WASHINGTON — He called his K-9 partner his best friend. And now, after working together for four years, that partnership is over.
Officer Gil Fones with the Montgomery County Police Department says the dog he worked with, a Belgian Malinois named Chip, has been retired from the force. But what really pains Fones is that he wasn’t allowed to keep the retired K-9. Instead he was told to surrender the dog, which has been placed with a rescue organization that specializes in rehoming police and military dogs.
Montgomery County police Capt. Paul Starks says Chip’s well-being was a priority in the decision to retire the dog. Starks told WTOP that police had “concerns regarding the welfare of the dog, the handler the community and the handler’s family.”
Fones, Chip’s handler, has six adult children.
Fones says he was bitten on the forearm by Chip during a recertification exercise in April, but insisted the bite was minor and that Chip didn’t even break the skin. Fones says the dog may have been stressed and says that among K-9 handlers the saying is, “not if you’ll be bitten by your dog, but when.”
When asked if the dog was overly aggressive or had bitten anyone other than Fones, Starks said he couldn’t comment further because of “ongoing confidential and administrative issues and actions.”
Fones says after Chip bit him in April, the dog was taken to a veterinarian that the police department uses and several tests were run.
Then in May, Fones and Chip were run through some scenarios — another evaluation of how they worked together. Neither Fones nor Montgomery County police would provide details on what happened during that evaluation.
Fones was moved from the K-9 division to patrol. Fones says he does not know whether any of his own work as a K-9 officer violated any protocols or whether he had mishandled the dog.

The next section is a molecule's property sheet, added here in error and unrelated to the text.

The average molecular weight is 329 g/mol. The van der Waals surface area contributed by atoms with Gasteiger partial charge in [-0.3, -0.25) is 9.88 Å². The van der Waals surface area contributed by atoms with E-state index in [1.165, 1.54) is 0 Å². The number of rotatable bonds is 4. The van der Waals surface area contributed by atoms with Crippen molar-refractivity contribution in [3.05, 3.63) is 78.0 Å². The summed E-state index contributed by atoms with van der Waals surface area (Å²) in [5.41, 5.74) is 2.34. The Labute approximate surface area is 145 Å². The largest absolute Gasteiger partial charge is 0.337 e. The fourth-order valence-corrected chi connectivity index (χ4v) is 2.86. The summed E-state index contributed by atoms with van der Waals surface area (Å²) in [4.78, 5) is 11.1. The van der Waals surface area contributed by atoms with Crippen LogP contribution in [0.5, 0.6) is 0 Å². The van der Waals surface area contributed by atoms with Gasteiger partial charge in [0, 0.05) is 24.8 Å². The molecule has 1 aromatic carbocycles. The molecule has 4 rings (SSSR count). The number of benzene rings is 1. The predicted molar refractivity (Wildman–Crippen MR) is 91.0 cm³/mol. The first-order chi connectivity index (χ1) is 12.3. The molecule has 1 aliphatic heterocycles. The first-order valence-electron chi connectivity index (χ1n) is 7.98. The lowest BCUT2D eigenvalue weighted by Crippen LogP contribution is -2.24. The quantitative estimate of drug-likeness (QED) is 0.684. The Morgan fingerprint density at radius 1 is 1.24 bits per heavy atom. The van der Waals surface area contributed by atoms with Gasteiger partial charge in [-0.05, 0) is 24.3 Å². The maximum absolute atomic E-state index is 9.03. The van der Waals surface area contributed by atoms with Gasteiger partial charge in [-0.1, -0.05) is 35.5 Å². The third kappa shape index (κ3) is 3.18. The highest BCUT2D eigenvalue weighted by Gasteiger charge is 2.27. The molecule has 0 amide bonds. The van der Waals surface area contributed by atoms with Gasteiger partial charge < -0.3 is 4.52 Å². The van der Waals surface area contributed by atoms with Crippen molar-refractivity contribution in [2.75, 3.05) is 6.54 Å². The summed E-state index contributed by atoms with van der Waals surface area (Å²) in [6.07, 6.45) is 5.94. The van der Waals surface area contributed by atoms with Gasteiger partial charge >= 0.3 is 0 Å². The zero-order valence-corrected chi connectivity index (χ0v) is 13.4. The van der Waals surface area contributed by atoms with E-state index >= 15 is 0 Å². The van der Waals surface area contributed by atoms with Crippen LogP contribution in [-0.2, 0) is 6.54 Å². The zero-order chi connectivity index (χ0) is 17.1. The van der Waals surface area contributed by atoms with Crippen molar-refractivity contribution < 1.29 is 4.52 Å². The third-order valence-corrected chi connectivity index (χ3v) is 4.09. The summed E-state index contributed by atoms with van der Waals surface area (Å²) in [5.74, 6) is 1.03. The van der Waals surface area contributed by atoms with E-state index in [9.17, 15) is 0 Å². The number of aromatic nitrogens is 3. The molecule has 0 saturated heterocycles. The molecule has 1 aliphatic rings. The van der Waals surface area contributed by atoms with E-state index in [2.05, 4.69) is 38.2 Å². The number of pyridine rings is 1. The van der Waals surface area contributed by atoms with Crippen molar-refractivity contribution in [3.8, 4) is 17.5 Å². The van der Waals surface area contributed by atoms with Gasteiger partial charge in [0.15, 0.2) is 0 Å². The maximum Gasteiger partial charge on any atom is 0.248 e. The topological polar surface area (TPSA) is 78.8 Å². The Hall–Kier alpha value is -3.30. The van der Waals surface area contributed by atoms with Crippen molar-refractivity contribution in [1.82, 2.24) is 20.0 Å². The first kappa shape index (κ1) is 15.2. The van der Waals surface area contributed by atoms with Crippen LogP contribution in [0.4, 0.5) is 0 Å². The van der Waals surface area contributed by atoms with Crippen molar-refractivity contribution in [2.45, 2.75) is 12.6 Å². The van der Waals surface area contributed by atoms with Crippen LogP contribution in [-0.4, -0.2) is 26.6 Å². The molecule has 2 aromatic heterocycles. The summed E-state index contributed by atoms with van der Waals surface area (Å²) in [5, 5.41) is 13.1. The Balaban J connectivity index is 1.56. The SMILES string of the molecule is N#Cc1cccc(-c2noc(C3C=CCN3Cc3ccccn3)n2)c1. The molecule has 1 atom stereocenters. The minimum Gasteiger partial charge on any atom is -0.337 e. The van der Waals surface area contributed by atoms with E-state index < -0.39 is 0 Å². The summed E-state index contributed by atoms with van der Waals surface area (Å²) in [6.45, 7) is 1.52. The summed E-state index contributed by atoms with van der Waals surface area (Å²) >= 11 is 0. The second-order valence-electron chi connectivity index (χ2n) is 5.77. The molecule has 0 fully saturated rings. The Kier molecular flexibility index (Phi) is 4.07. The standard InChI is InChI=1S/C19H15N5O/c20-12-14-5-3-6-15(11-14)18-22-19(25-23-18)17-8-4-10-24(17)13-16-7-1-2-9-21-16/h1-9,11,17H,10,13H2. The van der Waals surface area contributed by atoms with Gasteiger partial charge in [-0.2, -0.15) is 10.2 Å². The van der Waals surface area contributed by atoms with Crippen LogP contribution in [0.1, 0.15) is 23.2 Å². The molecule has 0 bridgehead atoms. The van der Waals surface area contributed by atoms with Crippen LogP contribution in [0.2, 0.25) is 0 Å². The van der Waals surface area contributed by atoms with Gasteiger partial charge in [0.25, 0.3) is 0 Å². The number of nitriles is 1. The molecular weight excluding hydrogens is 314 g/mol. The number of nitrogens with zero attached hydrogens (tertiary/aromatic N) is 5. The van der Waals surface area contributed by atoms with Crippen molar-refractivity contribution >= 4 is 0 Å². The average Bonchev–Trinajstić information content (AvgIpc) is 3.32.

“I have not been told anything. That’s what we’re trying to find out,” he says.
Starks says the department did not make its decision lightly. “I wish I could say more, but due to ongoing confidential administrative matters, we are precluded from discussing this case further,” Starks says.
Along with Chip, Fones has a bomb detection dog, K-9, Charlie.
“We work four 10-hour days, and every time I leave the house, the dogs are with me,” Fones says. Now, he says, when he goes to work, it’s like leaving a part of himself behind.
Fones says the same day he went through various scenarios with Chip, he was told that Chip would have to retire. “And that night, I received a phone call that they did not want me to have Chip in my possession,” Fones says.
Not having Chip around is the hardest part of the situation, Fones says. And that’s why he and the Fraternal Order of Police Lodge 35 has started a petition on Change.org to try to get Chip back to Fones.
Fones says it’s not about getting the dog reinstated.
“It’s more about getting Chip back to us. We just want Chip to come back home where he belongs — where he’s cared for and loved. We’re devastated not having him here in the house.”
WTOP’s Kate Ryan contributed to this report.